Jeff Holt met with Morgan White today to discuss the rooftop solar project on the Speech and Hearing Sciences Building. We discussed solar installer certifications (NABCEP), in-house construction options, and coordination with the Capital project being managed by Kevin Price. We also discussed the options for requesting additional funding from the Student Sustainability Committee, to be able to install more of the solar.
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Projects Updates for Speech and Hearing Rooftop Solar PVs
- Associated Project(s):
Work Request 253325 converted to Work Order 10519389
Work Order: 10519389
Building: 0209 - SPEECH AND HEARING SCIENCE
WO for engineering services for solar funding for Speech and hearing sciences
Phase: 001 DESIGN SERVICES
F&S staff met to discuss the Speech and Hearing Sciences Building Rooftop Solar PVs project. Managing Engineer Kristine Chalifoux and Electrical Engineer Brian Finet will take the lead on the design. The design will use a ballast mounting system, real time energy meters, and an online solar dashboard.
Brian Finet shared a preliminary sketched layout for the Speech and Hearing Rooftop Solar PV, in a short meeting with Morgan Johnston and Robert Halverson. During the spring funding meeting of the Student Sustainability Committee, they questioned if it was possible to do a scalable design for this building, so more than the originally funded 11kW could be installed in the future. The answer is yes, this is highly scalable.
Morgan Johnston, Robert Halverson, and Brian Finet met to discuss the design needs of the Speech and Hearing Rooftop Solar PVs project (on building #209). Key points discussed are:
Per the building occupants, this project needs to be installed at the same time as the Capital Project in that building, currently scheduled for summer 2017. Therefore, the bulk of the design needs to be completed by December 2016, and the installation methodology should be clarified in September or October, 2016.
The project must be metered, in order to track the solar energy generation. There are several metering options and considerations to be addressed. The meter needs to track real-time energy generation from the array, but this project does not currently include setting up a dashboard website specifically for this array.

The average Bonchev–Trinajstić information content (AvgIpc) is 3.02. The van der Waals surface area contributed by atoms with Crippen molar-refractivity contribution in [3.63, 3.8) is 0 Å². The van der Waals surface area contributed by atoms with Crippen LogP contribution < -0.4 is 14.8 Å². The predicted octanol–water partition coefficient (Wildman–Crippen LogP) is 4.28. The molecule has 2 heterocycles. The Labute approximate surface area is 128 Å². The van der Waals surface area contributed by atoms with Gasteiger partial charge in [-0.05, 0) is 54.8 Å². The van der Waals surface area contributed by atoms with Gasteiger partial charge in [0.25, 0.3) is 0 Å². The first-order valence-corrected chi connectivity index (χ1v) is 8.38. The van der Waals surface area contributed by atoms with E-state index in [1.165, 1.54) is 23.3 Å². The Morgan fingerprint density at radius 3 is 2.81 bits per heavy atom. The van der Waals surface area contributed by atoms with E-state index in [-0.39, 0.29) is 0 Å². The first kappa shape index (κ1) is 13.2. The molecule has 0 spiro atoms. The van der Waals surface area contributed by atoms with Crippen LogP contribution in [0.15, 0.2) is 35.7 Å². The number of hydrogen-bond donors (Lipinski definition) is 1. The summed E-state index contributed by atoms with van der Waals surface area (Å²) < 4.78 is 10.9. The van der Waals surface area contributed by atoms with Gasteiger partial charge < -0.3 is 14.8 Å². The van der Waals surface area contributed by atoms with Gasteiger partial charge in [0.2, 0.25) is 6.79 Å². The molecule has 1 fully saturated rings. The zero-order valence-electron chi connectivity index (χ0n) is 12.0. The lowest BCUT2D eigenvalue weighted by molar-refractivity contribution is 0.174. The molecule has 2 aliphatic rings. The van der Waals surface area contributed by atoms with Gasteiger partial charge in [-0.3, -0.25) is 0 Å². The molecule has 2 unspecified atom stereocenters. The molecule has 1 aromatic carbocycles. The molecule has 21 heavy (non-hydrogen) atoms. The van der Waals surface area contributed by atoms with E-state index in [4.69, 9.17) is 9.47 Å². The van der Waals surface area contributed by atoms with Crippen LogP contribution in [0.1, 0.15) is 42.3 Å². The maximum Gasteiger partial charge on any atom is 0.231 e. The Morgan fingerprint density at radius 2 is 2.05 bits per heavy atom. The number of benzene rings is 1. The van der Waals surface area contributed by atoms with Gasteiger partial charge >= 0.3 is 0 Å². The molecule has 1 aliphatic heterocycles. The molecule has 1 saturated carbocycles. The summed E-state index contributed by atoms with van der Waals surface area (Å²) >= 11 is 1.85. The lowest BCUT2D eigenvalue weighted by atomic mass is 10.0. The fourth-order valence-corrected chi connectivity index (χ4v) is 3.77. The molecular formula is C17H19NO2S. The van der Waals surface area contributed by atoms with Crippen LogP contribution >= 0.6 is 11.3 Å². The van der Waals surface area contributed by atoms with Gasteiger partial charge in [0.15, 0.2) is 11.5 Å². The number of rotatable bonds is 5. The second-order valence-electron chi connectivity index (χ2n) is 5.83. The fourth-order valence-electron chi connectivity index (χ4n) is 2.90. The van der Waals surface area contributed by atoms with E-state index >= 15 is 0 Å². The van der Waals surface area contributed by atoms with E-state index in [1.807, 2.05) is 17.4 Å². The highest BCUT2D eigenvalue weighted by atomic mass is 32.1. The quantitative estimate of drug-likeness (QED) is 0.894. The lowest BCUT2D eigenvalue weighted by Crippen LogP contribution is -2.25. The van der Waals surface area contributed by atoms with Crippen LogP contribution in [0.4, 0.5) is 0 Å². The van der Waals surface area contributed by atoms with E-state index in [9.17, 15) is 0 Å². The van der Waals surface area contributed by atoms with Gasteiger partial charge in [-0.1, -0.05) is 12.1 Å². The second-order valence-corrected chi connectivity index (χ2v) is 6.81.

Discussion about the pros and cons of various mounting methods were discussed. Additional potential for rooftop leaks are the primary concern for building occupants and maintenance contacts. The most manageable installation style is to connect the solar panels to an existing load bearing column for the building. Ballast style installations, while not creating an immediate rooftop penetration point, are very likely to wear on the roof and create non-point source leaks which are hard to find and eliminate. Additionally, with a ballasted mounting system the snow load is difficult to calculate due to the unpredictable effect of snow drifts.
One of the strategies outlined in the Illinois Climate Action Plan is a significant increase in the amount of solar energy on campus, which would include rooftop panels as part of the plan. Toward that end, SSC is funding an 11-kilowatt array on the roof of the Speech and Hearing Building. This specific location was selected due to its viability, visibility, and location near the heart of campus.Attached Files:
Stephanie Lage at iSEE set up a work order for the Speech and Hearing Roofotp Solar PV project: 1-303692-508000-508038.